Living Donor Liver Transplant Access is Optimal for High-risk Waitlisted Cirrhosis Patients


“Access to LDLT in a transplant program can optimize the timing of transplant for the increasingly older, frail patient population [...]” 

Listen to an audio version of this press release

BUFFALO, NY- September 26, 2023 – A new research paper was published in Aging (listed by MEDLINE/PubMed as "Aging (Albany NY)" and "Aging-US" by Web of Science) Volume 15, Issue 17, entitled, “Availability of living donor optimizes timing of liver transplant in high-risk waitlisted cirrhosis patients.”

Liver transplant (LT) candidates have become older and frailer. Growing non-alcoholic steatohepatitis (NASH) and comorbid disease burden in recent years is also predisposing them for poor waitlist outcomes. In this new study, researchers Fakhar Ali Qazi Arisar, Shiyi Chen, Catherine Chen, Noorulsaba Shaikh, Ravikiran Sindhuvalada Karnam, Wei Xu, Sumeet K. Asrani, Zita Galvin, Gideon Hirschfield, Keyur Patel, Cynthia Tsien, Nazia Selzner, Mark Cattral, Leslie Lilly, and Mamatha Bhat from the University Health Network, University of Toronto, Baylor University Medical Center, and Dow University of Health Sciences aimed to evaluate the impact of access to living donor liver transplantation (LDLT) in waitlisted patients at highest risk of dropout. 

“We reviewed all adult patients with decompensated cirrhosis listed for LT from November 2012 to December 2018.”

Patients with a potential living donor (pLD) available were identified. Survival analyses with Cox Proportional Hazards models and time to LT with Competing risk models were performed followed by prediction model development. Out of 860 patients who met inclusion criteria, 360 (41.8%) had a pLD identified and 496 (57.6%) underwent LT, out of which 170 (34.2%) were LDLT. The benefit of pLD was evident for all, but patients with moderate to severe frailty at listing (interaction p = 0.03), height <160 cm (interaction p = 0.03), and Model for end-stage liver disease (MELD)-Na score <20 (interaction p < 0.0001) especially benefited.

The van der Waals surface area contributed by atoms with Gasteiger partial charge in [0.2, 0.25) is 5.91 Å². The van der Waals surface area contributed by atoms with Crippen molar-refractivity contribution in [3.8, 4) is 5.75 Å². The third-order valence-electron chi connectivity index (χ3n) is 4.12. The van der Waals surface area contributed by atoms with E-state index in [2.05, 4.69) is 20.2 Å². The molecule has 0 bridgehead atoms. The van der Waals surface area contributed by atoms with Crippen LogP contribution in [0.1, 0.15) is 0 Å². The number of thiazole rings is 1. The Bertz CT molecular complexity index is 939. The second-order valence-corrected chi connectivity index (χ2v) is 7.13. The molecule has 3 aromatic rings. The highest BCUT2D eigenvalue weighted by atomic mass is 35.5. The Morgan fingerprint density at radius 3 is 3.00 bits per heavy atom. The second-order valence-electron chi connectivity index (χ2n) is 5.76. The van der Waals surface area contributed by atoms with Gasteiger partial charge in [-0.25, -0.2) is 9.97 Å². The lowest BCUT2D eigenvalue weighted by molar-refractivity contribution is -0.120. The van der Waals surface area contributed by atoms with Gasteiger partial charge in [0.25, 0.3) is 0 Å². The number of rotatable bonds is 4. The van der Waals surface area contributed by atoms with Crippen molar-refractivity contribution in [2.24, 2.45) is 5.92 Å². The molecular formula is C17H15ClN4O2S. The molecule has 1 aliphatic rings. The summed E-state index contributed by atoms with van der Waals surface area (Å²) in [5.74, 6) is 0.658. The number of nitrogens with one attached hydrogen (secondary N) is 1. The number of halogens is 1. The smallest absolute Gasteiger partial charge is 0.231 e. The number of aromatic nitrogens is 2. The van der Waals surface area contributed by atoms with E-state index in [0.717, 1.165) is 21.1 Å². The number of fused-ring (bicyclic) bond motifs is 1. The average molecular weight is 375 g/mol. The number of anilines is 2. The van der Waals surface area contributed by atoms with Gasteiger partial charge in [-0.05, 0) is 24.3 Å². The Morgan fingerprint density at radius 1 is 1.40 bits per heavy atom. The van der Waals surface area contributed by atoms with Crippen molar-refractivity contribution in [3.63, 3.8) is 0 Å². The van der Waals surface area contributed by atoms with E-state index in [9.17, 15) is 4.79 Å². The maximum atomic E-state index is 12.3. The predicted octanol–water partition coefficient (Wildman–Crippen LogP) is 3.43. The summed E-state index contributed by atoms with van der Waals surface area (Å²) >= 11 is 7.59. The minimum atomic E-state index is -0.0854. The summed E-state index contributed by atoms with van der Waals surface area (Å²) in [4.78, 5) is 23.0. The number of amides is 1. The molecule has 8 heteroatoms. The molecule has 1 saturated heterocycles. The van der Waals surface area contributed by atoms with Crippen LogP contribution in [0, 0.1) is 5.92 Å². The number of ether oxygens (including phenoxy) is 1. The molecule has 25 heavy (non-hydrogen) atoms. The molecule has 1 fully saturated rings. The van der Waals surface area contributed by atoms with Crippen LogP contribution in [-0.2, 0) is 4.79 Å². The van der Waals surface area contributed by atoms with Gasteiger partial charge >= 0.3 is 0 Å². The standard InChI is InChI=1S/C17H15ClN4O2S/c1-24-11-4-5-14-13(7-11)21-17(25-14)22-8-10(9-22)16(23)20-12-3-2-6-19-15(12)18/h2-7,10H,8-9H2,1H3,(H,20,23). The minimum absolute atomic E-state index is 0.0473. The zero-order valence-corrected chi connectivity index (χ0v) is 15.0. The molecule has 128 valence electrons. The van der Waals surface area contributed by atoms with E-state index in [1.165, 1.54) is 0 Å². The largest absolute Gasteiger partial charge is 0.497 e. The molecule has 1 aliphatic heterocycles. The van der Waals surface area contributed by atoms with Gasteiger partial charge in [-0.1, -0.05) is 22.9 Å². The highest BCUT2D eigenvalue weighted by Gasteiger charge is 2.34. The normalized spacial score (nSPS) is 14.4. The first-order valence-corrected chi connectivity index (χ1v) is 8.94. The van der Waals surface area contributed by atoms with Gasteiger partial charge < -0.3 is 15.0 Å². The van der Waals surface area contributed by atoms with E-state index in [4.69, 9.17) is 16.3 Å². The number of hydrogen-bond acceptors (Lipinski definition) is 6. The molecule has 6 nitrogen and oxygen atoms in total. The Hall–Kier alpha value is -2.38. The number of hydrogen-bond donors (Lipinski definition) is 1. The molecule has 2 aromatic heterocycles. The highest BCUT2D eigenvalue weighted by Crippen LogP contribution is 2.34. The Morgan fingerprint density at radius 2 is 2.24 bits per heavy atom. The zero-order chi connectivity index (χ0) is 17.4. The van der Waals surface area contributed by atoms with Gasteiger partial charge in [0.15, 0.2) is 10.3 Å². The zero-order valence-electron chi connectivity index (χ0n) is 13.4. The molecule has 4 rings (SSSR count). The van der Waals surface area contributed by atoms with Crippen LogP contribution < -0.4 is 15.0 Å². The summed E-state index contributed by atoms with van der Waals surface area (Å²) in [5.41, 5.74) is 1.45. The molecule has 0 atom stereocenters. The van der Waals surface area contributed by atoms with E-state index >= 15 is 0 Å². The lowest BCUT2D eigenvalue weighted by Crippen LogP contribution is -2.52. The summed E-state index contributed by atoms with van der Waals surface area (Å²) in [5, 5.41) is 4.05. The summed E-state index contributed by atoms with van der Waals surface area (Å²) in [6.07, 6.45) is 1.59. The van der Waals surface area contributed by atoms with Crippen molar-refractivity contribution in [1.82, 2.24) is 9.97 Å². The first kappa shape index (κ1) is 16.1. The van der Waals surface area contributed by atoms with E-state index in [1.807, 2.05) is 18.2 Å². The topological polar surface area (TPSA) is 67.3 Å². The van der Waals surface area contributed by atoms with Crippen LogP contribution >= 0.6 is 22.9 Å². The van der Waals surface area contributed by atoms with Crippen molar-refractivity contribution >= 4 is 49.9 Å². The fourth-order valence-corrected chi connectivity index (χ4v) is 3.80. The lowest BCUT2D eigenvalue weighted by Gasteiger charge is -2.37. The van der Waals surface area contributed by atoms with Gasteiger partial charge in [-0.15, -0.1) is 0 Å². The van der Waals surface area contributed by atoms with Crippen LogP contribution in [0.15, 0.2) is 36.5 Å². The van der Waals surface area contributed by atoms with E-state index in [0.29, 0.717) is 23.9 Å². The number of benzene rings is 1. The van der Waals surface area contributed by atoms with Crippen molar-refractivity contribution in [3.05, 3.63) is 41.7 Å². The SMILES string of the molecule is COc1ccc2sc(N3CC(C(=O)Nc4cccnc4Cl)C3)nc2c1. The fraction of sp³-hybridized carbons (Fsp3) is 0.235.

“Our study identifies that certain patient subgroups (short stature, MELD <20, and moderate to severe frailty) are at the highest risk for waitlist mortality with prolonged waiting time for a deceased donor organ offer. These patient subgroups, which represent a growing share of the waitlist population in recent years, would be especially protected against death or delisting if they had access to living donation at the time of listing. Certainly, LDLT is beneficial to all, with improved waitlist mortality and post-transplant outcomes.”

Read the full study: DOI: 

Corresponding Author: Mamatha Bhat

Corresponding Email: 

Keywords: living donor liver transplant, frailty, old age, short-statured, MELD score, prediction model

Sign up for free Altmetric alerts about this article:

About Aging-US:

Launched in 2009, Aging (Aging-US) publishes papers of general interest and biological significance in all fields of aging research and age-related diseases, including cancer—and now, with a special focus on COVID-19 vulnerability as an age-dependent syndrome. Topics in Aging go beyond traditional gerontology, including, but not limited to, cellular and molecular biology, human age-related diseases, pathology in model organisms, signal transduction pathways (e.g., p53, sirtuins, and PI-3K/AKT/mTOR, among others), and approaches to modulating these signaling pathways.

Please visit our website at and connect with us:

For media inquiries, please contact